While at the VB conference in Barcelona last month, I also had the chance to attend a presentation on Snowshoe Spamming, presented by Brett Cove of Sophos.
What is snowshoe spamming? Well, it’s a different type of problem than the traditional spam problem. Whereas botnet spam has declined over the past 12 months, snowshoe spam has increased.
Snowshoe spam gets its name because the spammers distribute its email over a wider area of IP addresses in order to avoid detection (not to mention IP blacklisting). It does this in order to maintain a light footprint. Just like real life snowshoes distribute your weight over a wide area to avoid sinking into the snow, snowshoe spam distributes its weight over a wide area to avoid filters.
Snowshoe spammers use dedicated IP addresses that are purchased by the spammer, and more often than not, the IPs are hosted in the United States. The spammers make their money from affiliate programs and are not necessarily black hat spammers. I use the term gray hat spammer, and those hats frequently have varying shades of gray.
The problem is that the 2003 CAN SPAM Act is an opt-out law; it is easy to spam and still remain compliant. Whereas other countries explicitly require email marketers to obtain the users’ consent to receive the mails, the CAN SPAM Act only requires you to provide the user a way of opting out. Thus, you can honor every opt out but still sign people up to receive more mail without technically violating the US law.
Snowshoe spam differs from criminal spam (sent by black hat spammers and botnets) in some key ways:
- Criminal spam is sent from forged addresses whereas snowshoe spam is not.
- Criminal spam does not contain unsubscribes whereas snowshoe spam does.
- Criminal spam will send any type of content – gambling, x-rated spam, pharmaceuticals, etc, and none of it looks legitimate. Snowshoe spam content does look legitimate, it somewhat “markety” and questionable.
- Criminal spam has no regard for recipients and sends to everyone. Snowshoe spam is more targeted and sends to a smaller number of recipients.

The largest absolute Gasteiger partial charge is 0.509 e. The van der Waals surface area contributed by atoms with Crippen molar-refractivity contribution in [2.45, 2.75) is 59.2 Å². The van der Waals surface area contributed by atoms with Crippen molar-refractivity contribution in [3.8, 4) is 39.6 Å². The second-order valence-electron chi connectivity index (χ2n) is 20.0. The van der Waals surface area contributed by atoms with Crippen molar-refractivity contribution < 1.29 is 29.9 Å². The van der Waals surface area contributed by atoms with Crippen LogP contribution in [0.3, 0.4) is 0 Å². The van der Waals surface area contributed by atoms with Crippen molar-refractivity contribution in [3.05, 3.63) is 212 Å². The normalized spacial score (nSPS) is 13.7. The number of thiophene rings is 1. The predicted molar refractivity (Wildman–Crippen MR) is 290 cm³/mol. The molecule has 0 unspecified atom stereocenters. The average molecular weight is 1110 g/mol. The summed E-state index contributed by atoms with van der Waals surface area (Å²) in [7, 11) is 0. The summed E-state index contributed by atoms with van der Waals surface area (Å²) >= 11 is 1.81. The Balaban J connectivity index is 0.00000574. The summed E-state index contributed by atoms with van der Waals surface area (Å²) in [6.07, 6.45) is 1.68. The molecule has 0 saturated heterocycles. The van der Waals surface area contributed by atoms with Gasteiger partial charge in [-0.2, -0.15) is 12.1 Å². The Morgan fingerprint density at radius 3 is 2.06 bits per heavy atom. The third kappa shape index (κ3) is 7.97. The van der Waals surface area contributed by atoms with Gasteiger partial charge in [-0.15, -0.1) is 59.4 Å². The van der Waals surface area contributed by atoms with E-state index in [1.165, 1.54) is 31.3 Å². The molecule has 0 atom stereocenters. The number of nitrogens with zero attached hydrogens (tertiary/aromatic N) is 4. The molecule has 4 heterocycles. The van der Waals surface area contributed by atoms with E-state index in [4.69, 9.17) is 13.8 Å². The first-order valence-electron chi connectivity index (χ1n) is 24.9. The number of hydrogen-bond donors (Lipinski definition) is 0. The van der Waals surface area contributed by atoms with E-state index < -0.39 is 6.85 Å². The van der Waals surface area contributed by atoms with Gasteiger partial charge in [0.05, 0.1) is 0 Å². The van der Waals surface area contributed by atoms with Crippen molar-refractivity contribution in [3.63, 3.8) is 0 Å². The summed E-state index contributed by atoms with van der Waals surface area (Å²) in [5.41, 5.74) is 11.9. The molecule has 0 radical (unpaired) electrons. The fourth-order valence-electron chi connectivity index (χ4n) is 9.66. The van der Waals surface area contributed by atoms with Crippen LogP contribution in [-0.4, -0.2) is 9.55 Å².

Snowshoe spam also differs from solicited bulk mail, which is legitimate bulk mail (I’d bet that everyone reading this email receives some solicited bulk mail; I certainly do). But while solicited bulk mail is legitimate, snowshoe spam contains very shady tactics:
- Both types of email have similar visible content, but snowshoe spam is constantly adjust the content in order to avoid filters.
- The domains in solicited bulk mail are fairly constant, but snowshoe spam constantly rotates through the domains.
- Solicited bulk mail sends from a stable group of sending IP addresses, but snowshoe spam is constantly rotating through them in order to evade detection (the key characteristic of snowshoe spam).
Why is snowshoe spam a problem?
- The volume of mail for snowshoe spam varies wildly. For some people, they barely get anything at all and don’t notice it. But for others, it’s a huge problem. It’s one of the biggest complaints that we get today – people who get lots of it hate this type of spam/mail.
- The unsubscribe links are dubious for three reasons. (1) They may not work. (2) Snowshoe spammers honor the unsubscribe but figure out the email address is active and then just opt people into another mailing list. (3) Exactly because of (2), people don’t trust unsubscribes to work (even when they do) and don’t click them – they don’t unsubscribe from the legitimate ones and keep getting the same amount of spam in their inbox when they want less… and don’t take action when they could because they don’t know how to tell the different between the legitimate ones and the bad ones.
- Filters have a difficult time telling the difference between legitimate bulk mailers, light gray snowshoe spammers and dark gray snowshoe spammers. Because snowshoe spammers try so hard to stay under the radar (in itself a questionable behavior), they can successfully evade a lot of filters and annoy a lot of users.
What can be done to combat snowshoe spam? Are we forever doomed to live with dark gray mailers who stay under the radar?
- Stronger legislation is required. Canada has an antispam law that requires opt-in. If the United States had that, it would be much more difficult for mailers to send snowshoe spam yet still comply with the law.
- ISPs need to take action when complaints are made. I’m not in a position to comment either way on this, but it makes sense.
- There must be more coordinated monitoring of snowshoe spam. The industry today is very good when it comes to sharing data on botnets, but there isn’t as much good data on snowshoers.
- Finally, the antispam community needs to draw more attention to the problem. We all hate spammers, but we don’t consider snowshoe spam at the same level of criminal spammers. More spotlight on this type of spam would dedicate more resources to defeating it.
That’s all I took in for this presentation. It wasn’t completely new to me, but I did learn a lot.